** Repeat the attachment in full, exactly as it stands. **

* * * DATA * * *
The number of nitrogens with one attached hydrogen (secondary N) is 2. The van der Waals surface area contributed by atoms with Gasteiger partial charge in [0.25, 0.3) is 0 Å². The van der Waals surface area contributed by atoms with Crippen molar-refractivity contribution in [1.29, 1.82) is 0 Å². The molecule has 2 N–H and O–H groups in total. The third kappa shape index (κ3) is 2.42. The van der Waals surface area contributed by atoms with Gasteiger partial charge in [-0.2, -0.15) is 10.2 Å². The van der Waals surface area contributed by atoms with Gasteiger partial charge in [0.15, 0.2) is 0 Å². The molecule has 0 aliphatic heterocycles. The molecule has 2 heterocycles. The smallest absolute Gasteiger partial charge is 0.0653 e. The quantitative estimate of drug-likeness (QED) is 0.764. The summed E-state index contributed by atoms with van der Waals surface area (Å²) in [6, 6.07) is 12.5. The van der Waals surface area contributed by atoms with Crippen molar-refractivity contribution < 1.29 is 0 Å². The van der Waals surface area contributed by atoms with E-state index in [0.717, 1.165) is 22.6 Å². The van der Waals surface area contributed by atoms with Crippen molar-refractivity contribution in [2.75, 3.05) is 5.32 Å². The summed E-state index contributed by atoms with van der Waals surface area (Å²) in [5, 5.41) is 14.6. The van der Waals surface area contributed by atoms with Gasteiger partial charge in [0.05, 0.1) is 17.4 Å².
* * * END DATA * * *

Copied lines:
The number of nitrogens with one attached hydrogen (secondary N) is 2. The van der Waals surface area contributed by atoms with Gasteiger partial charge in [0.25, 0.3) is 0 Å². The van der Waals surface area contributed by atoms with Crippen molar-refractivity contribution in [1.29, 1.82) is 0 Å². The molecule has 2 N–H and O–H groups in total. The third kappa shape index (κ3) is 2.42. The van der Waals surface area contributed by atoms with Gasteiger partial charge in [-0.2, -0.15) is 10.2 Å². The van der Waals surface area contributed by atoms with Gasteiger partial charge in [0.15, 0.2) is 0 Å². The molecule has 0 aliphatic heterocycles. The molecule has 2 heterocycles. The smallest absolute Gasteiger partial charge is 0.0653 e. The quantitative estimate of drug-likeness (QED) is 0.764. The summed E-state index contributed by atoms with van der Waals surface area (Å²) in [6, 6.07) is 12.5. The van der Waals surface area contributed by atoms with Crippen molar-refractivity contribution < 1.29 is 0 Å². The van der Waals surface area contributed by atoms with E-state index in [0.717, 1.165) is 22.6 Å². The van der Waals surface area contributed by atoms with Crippen molar-refractivity contribution in [2.75, 3.05) is 5.32 Å². The summed E-state index contributed by atoms with van der Waals surface area (Å²) in [5, 5.41) is 14.6. The van der Waals surface area contributed by atoms with Gasteiger partial charge in [0.05, 0.1) is 17.4 Å².